Teaching Writing for Student Voice

Katelynn GiordanoBlog, Lesson Planning, Self-Paced Learning

In this post:

  • The importance of providing freedom for students in your writing instruction.
  • Strategies to use when teaching writing to shift the focus to student voice.
  • My experience and background in empowering student writers.

When we think about teaching writing, we often associate it with the traditional 5 paragraph essay, a regimented guide, or a ready-made curriculum. There’s a prescribed method to follow, a formulaic approach taught, and a standard response from each student. Often, topics are pre-selected, complete with research articles, graphic organizers, and a general idea of ‘what our kids will want to write about’. 

I’m here to tell you—this approach doesn’t work.

It will teach a standard 5 paragraph essay, but it will also restrict your students. For many, it will likely turn them off to writing. When students are handed pre-formatted, boxed in responses, we remove a massive part of the writing process. We take away one of the most crucial components to a well written, engaging piece. 

Their voices.

When students are handed pre-formatted, boxed in responses, we remove a massive part of the writing process - their voices. Click To Tweet

Writing is an extension of our voices. It is a mode of expression, a way of communicating, and it creates a relationship between writer and reader. That’s why we connect emotionally to books, especially those that are crafted beautifully. It’s why words can be so powerful and influential, and why the phrase “the pen is mightier than the sword” even exists.

To teach writing in this way, it’s important to acknowledge the fact that students will take over a lot of the control. It’s just as important to realize that there will still need to be structure and guidance, but it’s going to look a little (or a lot) different.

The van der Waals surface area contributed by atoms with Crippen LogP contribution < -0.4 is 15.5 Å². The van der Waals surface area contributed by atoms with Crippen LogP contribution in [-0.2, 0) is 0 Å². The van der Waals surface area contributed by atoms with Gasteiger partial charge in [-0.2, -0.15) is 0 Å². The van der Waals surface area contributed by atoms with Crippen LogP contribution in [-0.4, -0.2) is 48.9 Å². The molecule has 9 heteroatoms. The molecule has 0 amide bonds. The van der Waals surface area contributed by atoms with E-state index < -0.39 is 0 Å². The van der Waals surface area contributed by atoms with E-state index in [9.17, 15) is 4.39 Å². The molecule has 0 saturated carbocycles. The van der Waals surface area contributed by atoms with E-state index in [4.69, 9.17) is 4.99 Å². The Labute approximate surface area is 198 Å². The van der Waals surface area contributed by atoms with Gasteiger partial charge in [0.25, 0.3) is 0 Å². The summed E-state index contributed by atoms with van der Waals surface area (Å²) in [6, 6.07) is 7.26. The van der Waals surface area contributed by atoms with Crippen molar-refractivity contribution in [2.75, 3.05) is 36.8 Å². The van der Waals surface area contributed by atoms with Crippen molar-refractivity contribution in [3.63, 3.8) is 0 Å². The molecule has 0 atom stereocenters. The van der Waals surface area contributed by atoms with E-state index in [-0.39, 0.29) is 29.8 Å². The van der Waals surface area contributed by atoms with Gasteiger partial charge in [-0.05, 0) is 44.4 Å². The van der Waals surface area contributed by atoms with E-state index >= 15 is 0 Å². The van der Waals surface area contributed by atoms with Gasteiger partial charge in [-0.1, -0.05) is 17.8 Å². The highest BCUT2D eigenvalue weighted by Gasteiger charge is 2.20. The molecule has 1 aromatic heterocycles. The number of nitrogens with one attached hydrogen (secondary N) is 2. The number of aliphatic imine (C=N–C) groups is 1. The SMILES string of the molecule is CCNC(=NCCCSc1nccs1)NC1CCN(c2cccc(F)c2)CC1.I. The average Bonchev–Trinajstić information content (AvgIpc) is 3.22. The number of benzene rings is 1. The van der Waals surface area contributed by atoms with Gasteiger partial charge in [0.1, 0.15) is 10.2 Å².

For me, making this shift has been incremental. I’ve taken small steps over time to develop a writing curriculum that builds student voice and choice within the medium. I’m going to share some of that process, and hopefully give a few ideas for how to start making that shift. 

Incorporate choices in topic

When it comes to teaching writing for voice, the biggest shift to make is including choice for students. They are not going to have a voice if their topics are chosen for them. They need to feel a connection to what they are writing about. It’s got to be relevant to them. Even better if it incorporates their passion and their experience. 

Really any choice is beneficial. Even a moderated one, like providing a menu for kids to choose from. That, though, can be limiting. What I’ve found most successful is to have an overall theme, provide some examples (which can be chosen as topics by our kiddos who need more guidance), and allow students to choose on their own from there. 

For example, my argumentative/opinion piece is based on the theme of heroism. We look at controversial historical figures, those that are typically considered heroes, and discuss as a class how they have been portrayed. We consider figures like Christopher Columbus, and discuss how history can be biased or skewed.

Students then choose their own historical figure to research and ultimately argue whether they fit the definition of a hero. There’s a lot of discussion and debate, about biases in history and present day. I end up reading some truly interesting pieces. And I’ve got to tell you, it certainly beats reading 92 of the same exact essay that all argue the same exact points.